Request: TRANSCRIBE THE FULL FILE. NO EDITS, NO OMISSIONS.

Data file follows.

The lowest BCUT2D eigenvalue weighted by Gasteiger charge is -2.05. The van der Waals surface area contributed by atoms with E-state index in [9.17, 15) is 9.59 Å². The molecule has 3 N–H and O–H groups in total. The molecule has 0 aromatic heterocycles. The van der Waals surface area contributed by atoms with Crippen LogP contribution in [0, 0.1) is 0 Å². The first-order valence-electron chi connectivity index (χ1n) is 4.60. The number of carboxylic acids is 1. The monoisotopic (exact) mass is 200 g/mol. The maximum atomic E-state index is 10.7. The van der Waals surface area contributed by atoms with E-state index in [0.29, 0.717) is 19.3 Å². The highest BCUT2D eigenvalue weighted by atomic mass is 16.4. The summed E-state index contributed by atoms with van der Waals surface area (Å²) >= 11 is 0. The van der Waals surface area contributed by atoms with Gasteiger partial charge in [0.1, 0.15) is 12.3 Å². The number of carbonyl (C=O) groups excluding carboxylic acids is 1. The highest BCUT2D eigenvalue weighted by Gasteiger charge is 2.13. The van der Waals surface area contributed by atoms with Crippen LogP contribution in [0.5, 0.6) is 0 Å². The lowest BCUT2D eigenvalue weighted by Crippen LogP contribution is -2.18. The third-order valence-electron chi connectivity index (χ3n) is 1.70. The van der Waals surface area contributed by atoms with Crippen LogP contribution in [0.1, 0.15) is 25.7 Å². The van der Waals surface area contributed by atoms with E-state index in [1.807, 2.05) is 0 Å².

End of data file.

The lowest BCUT2D eigenvalue weighted by Gasteiger charge is -2.05. The van der Waals surface area contributed by atoms with E-state index in [9.17, 15) is 9.59 Å². The molecule has 3 N–H and O–H groups in total. The molecule has 0 aromatic heterocycles. The van der Waals surface area contributed by atoms with Crippen LogP contribution in [0, 0.1) is 0 Å². The first-order valence-electron chi connectivity index (χ1n) is 4.60. The number of carboxylic acids is 1. The monoisotopic (exact) mass is 200 g/mol. The maximum atomic E-state index is 10.7. The van der Waals surface area contributed by atoms with E-state index in [0.29, 0.717) is 19.3 Å². The highest BCUT2D eigenvalue weighted by atomic mass is 16.4. The summed E-state index contributed by atoms with van der Waals surface area (Å²) >= 11 is 0. The van der Waals surface area contributed by atoms with Gasteiger partial charge in [0.1, 0.15) is 12.3 Å². The number of carbonyl (C=O) groups excluding carboxylic acids is 1. The highest BCUT2D eigenvalue weighted by Gasteiger charge is 2.13. The van der Waals surface area contributed by atoms with Crippen LogP contribution in [0.5, 0.6) is 0 Å². The lowest BCUT2D eigenvalue weighted by Crippen LogP contribution is -2.18. The third-order valence-electron chi connectivity index (χ3n) is 1.70. The van der Waals surface area contributed by atoms with Crippen LogP contribution in [0.1, 0.15) is 25.7 Å². The van der Waals surface area contributed by atoms with E-state index in [1.807, 2.05) is 0 Å².